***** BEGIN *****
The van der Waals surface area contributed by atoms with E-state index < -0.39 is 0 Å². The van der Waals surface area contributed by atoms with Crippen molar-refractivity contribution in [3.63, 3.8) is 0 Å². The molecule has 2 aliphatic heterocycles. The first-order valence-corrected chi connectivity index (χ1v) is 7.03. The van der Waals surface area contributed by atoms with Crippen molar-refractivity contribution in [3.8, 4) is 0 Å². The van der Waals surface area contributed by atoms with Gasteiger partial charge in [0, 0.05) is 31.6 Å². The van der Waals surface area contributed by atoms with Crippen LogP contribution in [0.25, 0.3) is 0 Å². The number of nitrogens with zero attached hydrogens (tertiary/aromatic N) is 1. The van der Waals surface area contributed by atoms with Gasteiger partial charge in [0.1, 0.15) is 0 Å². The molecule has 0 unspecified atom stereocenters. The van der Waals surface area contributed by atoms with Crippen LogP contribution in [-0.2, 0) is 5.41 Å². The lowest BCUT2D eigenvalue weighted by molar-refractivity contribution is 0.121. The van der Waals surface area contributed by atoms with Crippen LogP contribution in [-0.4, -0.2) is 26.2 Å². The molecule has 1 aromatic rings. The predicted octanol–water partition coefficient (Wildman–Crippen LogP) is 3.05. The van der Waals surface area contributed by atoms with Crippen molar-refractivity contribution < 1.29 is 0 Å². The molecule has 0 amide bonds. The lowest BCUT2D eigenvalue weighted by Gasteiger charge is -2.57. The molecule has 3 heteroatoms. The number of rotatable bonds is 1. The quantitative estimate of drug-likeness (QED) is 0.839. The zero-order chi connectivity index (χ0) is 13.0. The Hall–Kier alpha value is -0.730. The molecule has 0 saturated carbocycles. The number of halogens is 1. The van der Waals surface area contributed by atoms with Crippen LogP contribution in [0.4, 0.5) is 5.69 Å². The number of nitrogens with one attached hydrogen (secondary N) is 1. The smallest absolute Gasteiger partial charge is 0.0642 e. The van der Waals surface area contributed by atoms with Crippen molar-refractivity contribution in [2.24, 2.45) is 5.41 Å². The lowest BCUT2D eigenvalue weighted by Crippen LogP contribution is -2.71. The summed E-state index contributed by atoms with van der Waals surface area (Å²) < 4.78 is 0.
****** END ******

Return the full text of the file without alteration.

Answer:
The van der Waals surface area contributed by atoms with E-state index < -0.39 is 0 Å². The van der Waals surface area contributed by atoms with Crippen molar-refractivity contribution in [3.63, 3.8) is 0 Å². The molecule has 2 aliphatic heterocycles. The first-order valence-corrected chi connectivity index (χ1v) is 7.03. The van der Waals surface area contributed by atoms with Crippen molar-refractivity contribution in [3.8, 4) is 0 Å². The van der Waals surface area contributed by atoms with Gasteiger partial charge in [0, 0.05) is 31.6 Å². The van der Waals surface area contributed by atoms with Crippen LogP contribution in [0.25, 0.3) is 0 Å². The number of nitrogens with zero attached hydrogens (tertiary/aromatic N) is 1. The van der Waals surface area contributed by atoms with Gasteiger partial charge in [0.1, 0.15) is 0 Å². The molecule has 0 unspecified atom stereocenters. The van der Waals surface area contributed by atoms with Crippen LogP contribution in [-0.2, 0) is 5.41 Å². The lowest BCUT2D eigenvalue weighted by molar-refractivity contribution is 0.121. The van der Waals surface area contributed by atoms with Crippen LogP contribution in [-0.4, -0.2) is 26.2 Å². The molecule has 1 aromatic rings. The predicted octanol–water partition coefficient (Wildman–Crippen LogP) is 3.05. The van der Waals surface area contributed by atoms with Crippen molar-refractivity contribution < 1.29 is 0 Å². The molecule has 0 amide bonds. The lowest BCUT2D eigenvalue weighted by Gasteiger charge is -2.57. The molecule has 3 heteroatoms. The number of rotatable bonds is 1. The quantitative estimate of drug-likeness (QED) is 0.839. The zero-order chi connectivity index (χ0) is 13.0. The Hall–Kier alpha value is -0.730. The molecule has 0 saturated carbocycles. The number of halogens is 1. The van der Waals surface area contributed by atoms with Crippen LogP contribution in [0.4, 0.5) is 5.69 Å². The number of nitrogens with one attached hydrogen (secondary N) is 1. The smallest absolute Gasteiger partial charge is 0.0642 e. The van der Waals surface area contributed by atoms with Crippen molar-refractivity contribution in [2.24, 2.45) is 5.41 Å². The lowest BCUT2D eigenvalue weighted by Crippen LogP contribution is -2.71. The summed E-state index contributed by atoms with van der Waals surface area (Å²) < 4.78 is 0.